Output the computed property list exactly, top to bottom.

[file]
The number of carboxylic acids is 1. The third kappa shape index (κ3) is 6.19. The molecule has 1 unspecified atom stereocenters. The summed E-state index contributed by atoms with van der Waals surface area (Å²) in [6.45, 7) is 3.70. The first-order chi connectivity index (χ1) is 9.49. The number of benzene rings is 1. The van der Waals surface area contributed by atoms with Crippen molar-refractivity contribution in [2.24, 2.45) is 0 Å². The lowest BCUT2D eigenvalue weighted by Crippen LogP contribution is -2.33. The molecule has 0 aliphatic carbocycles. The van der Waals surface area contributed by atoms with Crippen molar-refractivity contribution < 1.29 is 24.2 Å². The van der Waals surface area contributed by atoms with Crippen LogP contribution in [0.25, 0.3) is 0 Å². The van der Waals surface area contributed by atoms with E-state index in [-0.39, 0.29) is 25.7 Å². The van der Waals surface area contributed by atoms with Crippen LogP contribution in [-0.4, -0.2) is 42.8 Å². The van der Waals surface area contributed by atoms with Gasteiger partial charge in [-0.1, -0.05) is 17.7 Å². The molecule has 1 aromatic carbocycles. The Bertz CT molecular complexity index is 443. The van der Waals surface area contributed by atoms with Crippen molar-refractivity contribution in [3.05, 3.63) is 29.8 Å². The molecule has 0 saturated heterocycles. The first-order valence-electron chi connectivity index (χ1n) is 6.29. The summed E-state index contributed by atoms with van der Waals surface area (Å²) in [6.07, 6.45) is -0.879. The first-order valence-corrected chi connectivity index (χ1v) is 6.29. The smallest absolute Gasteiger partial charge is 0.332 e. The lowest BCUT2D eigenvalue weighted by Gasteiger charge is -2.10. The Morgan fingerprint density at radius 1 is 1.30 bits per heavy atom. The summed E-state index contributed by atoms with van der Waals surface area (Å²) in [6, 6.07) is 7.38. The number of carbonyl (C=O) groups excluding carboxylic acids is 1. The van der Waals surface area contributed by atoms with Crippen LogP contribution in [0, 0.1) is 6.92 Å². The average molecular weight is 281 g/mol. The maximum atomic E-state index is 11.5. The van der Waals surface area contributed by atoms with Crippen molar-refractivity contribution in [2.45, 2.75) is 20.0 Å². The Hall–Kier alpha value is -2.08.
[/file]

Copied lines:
The number of carboxylic acids is 1. The third kappa shape index (κ3) is 6.19. The molecule has 1 unspecified atom stereocenters. The summed E-state index contributed by atoms with van der Waals surface area (Å²) in [6.45, 7) is 3.70. The first-order chi connectivity index (χ1) is 9.49. The number of benzene rings is 1. The van der Waals surface area contributed by atoms with Crippen molar-refractivity contribution in [2.24, 2.45) is 0 Å². The lowest BCUT2D eigenvalue weighted by Crippen LogP contribution is -2.33. The molecule has 0 aliphatic carbocycles. The van der Waals surface area contributed by atoms with Crippen molar-refractivity contribution < 1.29 is 24.2 Å². The van der Waals surface area contributed by atoms with Crippen LogP contribution in [0.25, 0.3) is 0 Å². The van der Waals surface area contributed by atoms with E-state index in [-0.39, 0.29) is 25.7 Å². The van der Waals surface area contributed by atoms with Crippen LogP contribution in [-0.4, -0.2) is 42.8 Å². The van der Waals surface area contributed by atoms with Gasteiger partial charge in [-0.1, -0.05) is 17.7 Å². The molecule has 1 aromatic carbocycles. The Bertz CT molecular complexity index is 443. The van der Waals surface area contributed by atoms with Crippen molar-refractivity contribution in [3.05, 3.63) is 29.8 Å². The molecule has 0 saturated heterocycles. The first-order valence-electron chi connectivity index (χ1n) is 6.29. The summed E-state index contributed by atoms with van der Waals surface area (Å²) in [6.07, 6.45) is -0.879. The first-order valence-corrected chi connectivity index (χ1v) is 6.29. The smallest absolute Gasteiger partial charge is 0.332 e. The lowest BCUT2D eigenvalue weighted by Gasteiger charge is -2.10. The Morgan fingerprint density at radius 1 is 1.30 bits per heavy atom. The summed E-state index contributed by atoms with van der Waals surface area (Å²) in [6, 6.07) is 7.38. The number of carbonyl (C=O) groups excluding carboxylic acids is 1. The van der Waals surface area contributed by atoms with Crippen LogP contribution in [0, 0.1) is 6.92 Å². The average molecular weight is 281 g/mol. The maximum atomic E-state index is 11.5. The van der Waals surface area contributed by atoms with Crippen molar-refractivity contribution in [2.45, 2.75) is 20.0 Å². The Hall–Kier alpha value is -2.08.